John Slayton started writing his novel, Running to Graceland, over 20 years ago. We welcome John to the Wise Ink team and dive into some deeper questions about the makings of his book.
WI: Who are some of your favorite writers and writers that have influenced you?
JS: Some of my favorite writers are Margaret Atwood, David Mitchell ( loved the Bone Clocks), Andrew Smith and George R.R. Martin. But there are many more writers that I like. I try to remain diverse in the writers and the genres that I read. As far as influences, I would have to say Stephen King would be the biggest one. I think that there are a number of comparisons that can be drawn between Running to Graceland and that wonderful novella that King wrote, The Body. King has a gift for maintaining the reader’s interest and keeping the writing at a high level of tension.
WI: Tell us a little bit about your story and what inspired you to write, Running to Graceland.
JS: Running to Graceland has been twenty years (and many revisions) in the making. It started as autobiography back when I was in the MFA program at Florida International University. But for each revision, the story drifted farther and farther away from autobiography until it was entirely fiction. The reason being my life is too boring to maintain a reader’s interest over a full novel. The story was inspired by my best friend from back in the day who in many ways was similar to Curtis. He was a person with many admirable qualities but ultimately someone who was set on a path toward self-destruction.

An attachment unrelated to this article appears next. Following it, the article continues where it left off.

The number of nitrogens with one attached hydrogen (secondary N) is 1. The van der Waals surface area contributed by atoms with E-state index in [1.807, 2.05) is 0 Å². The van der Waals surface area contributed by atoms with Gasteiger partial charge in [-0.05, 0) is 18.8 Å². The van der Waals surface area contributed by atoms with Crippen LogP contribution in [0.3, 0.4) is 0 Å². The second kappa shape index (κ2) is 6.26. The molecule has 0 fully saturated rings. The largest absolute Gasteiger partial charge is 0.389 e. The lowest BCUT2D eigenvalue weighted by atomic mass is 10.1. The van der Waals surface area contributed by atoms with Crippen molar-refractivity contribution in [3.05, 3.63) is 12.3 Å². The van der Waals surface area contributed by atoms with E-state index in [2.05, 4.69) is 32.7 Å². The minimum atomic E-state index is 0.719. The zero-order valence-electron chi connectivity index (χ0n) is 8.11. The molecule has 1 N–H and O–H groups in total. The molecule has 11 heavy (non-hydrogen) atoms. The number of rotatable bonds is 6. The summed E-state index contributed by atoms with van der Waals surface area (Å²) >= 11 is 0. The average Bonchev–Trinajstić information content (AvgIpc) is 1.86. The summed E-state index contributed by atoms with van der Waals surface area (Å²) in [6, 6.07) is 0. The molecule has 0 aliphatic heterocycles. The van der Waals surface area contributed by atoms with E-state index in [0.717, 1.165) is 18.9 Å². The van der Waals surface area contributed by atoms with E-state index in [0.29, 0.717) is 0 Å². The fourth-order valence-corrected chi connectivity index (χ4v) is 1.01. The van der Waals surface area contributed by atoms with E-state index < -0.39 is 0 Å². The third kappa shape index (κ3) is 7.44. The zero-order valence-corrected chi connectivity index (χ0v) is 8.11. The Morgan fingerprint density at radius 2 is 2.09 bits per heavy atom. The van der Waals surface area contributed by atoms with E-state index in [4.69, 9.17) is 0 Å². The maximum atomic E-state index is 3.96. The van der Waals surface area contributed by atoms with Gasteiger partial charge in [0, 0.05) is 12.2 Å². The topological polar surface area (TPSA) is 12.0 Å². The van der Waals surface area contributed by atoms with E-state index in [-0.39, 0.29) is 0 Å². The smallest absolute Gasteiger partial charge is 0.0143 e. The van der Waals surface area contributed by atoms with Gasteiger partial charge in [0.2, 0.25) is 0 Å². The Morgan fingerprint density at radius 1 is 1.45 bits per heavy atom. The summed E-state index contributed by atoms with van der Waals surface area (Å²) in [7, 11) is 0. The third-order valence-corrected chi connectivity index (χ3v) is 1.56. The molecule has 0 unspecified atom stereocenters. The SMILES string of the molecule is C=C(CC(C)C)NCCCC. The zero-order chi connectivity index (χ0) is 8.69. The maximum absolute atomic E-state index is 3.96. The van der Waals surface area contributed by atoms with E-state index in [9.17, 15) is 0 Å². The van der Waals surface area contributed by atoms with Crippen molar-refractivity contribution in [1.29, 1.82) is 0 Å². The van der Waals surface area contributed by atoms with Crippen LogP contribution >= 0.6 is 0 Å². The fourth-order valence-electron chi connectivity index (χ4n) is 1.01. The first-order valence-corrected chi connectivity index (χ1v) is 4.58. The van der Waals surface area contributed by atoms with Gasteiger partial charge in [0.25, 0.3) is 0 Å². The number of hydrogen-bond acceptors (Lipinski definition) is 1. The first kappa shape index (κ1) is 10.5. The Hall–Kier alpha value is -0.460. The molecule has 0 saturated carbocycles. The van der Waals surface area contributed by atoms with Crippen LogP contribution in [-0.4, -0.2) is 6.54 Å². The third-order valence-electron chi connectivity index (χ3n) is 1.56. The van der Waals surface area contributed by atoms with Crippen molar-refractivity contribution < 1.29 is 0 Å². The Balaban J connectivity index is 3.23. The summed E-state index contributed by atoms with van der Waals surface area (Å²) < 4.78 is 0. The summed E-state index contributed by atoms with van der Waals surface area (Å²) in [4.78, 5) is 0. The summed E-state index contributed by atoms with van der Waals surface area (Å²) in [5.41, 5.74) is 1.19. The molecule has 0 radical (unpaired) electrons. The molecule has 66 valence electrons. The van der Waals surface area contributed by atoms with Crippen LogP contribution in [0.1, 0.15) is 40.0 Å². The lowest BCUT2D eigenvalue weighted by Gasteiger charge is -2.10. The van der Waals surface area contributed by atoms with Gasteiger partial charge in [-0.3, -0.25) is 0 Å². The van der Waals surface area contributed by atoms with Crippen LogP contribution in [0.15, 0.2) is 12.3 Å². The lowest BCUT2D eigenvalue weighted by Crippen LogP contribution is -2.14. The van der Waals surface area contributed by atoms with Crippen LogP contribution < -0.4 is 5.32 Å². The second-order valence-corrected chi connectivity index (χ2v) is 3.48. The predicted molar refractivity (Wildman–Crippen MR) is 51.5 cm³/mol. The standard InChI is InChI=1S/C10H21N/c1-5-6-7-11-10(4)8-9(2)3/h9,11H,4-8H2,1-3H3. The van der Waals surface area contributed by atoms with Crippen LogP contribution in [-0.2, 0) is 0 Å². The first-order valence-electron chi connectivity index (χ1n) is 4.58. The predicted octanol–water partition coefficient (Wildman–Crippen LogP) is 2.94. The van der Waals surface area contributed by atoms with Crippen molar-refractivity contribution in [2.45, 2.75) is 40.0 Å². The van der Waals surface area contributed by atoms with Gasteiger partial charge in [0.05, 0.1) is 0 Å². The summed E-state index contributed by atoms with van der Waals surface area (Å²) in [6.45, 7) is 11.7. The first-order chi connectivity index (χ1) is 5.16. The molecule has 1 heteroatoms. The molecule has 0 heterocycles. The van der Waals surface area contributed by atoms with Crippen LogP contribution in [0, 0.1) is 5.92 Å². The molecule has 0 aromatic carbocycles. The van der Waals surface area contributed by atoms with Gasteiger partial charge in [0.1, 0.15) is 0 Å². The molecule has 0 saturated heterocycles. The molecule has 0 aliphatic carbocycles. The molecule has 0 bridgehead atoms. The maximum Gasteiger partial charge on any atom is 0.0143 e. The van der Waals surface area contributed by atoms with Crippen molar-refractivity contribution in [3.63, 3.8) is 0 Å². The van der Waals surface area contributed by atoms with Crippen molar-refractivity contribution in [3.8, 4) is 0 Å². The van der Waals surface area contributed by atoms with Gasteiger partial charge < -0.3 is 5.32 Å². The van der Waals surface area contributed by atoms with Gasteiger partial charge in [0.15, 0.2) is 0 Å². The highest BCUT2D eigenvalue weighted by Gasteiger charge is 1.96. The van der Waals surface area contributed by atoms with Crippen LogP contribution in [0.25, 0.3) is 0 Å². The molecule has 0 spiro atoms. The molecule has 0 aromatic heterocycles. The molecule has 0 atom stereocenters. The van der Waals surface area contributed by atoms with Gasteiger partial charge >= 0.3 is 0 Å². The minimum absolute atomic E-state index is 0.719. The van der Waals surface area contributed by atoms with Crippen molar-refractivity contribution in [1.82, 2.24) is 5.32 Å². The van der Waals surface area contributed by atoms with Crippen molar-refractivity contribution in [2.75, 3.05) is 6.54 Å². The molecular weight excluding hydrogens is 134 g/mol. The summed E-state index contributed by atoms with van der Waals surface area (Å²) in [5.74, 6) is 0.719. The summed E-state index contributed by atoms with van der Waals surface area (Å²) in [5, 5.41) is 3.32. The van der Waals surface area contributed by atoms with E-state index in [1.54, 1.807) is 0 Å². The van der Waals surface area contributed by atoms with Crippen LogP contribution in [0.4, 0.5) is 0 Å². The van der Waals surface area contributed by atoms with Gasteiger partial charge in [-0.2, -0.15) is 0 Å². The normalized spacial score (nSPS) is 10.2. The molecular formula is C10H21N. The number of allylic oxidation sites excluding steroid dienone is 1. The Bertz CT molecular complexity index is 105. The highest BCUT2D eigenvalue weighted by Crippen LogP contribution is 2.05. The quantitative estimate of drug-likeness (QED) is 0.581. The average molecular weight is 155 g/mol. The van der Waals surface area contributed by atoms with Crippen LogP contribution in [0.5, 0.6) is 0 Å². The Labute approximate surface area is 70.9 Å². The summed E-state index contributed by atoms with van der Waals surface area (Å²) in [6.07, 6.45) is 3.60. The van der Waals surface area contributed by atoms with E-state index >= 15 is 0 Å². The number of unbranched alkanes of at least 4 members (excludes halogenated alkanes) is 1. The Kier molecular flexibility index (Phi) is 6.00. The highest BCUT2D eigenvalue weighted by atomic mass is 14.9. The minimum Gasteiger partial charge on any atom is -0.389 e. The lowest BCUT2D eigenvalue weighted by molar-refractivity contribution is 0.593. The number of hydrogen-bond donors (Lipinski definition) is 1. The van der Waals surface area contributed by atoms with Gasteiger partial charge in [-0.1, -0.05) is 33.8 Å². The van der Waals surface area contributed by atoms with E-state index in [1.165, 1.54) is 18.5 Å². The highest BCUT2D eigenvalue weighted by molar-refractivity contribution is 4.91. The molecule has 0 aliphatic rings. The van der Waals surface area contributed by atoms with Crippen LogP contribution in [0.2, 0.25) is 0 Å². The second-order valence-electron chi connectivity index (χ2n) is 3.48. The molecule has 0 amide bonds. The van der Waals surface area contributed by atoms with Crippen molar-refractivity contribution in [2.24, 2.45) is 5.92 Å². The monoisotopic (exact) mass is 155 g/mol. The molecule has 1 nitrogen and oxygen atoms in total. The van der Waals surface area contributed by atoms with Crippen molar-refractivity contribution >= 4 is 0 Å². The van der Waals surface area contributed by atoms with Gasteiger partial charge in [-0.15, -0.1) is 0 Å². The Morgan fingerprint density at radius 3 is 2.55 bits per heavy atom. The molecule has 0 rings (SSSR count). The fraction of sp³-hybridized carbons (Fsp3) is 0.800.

WI: Who do you relate to the most in your story, Running to Graceland?
JS: That would be Jack. He is someone trying to make sense of things, trying to make some greater connection between himself and the larger world and struggling to do that in the face of everything that’s happening around him but still hopeful. I admire Jack because he is far less cynical about the world than I am, probably due to his youth 😉
WI: What is one piece of advice that you would give to writers everywhere?
JS: Have passion for what you are writing. Believe in what you are writing. No matter what that is. If you’re writing a story about a tiddlywinks competition, try to make it the best damn book about tiddlywinks that you can make it. Most of all, make sure to take enjoyment in the process of writing and don’t rush it. In my experience writing is a lot of thankless work for little reward;) and as a writer your passion and the enjoyment you derive from writing are the things that will provide you biggest satisfaction.
WI: How can we purchase your book?
JS: You can purchase my book on Amazon.
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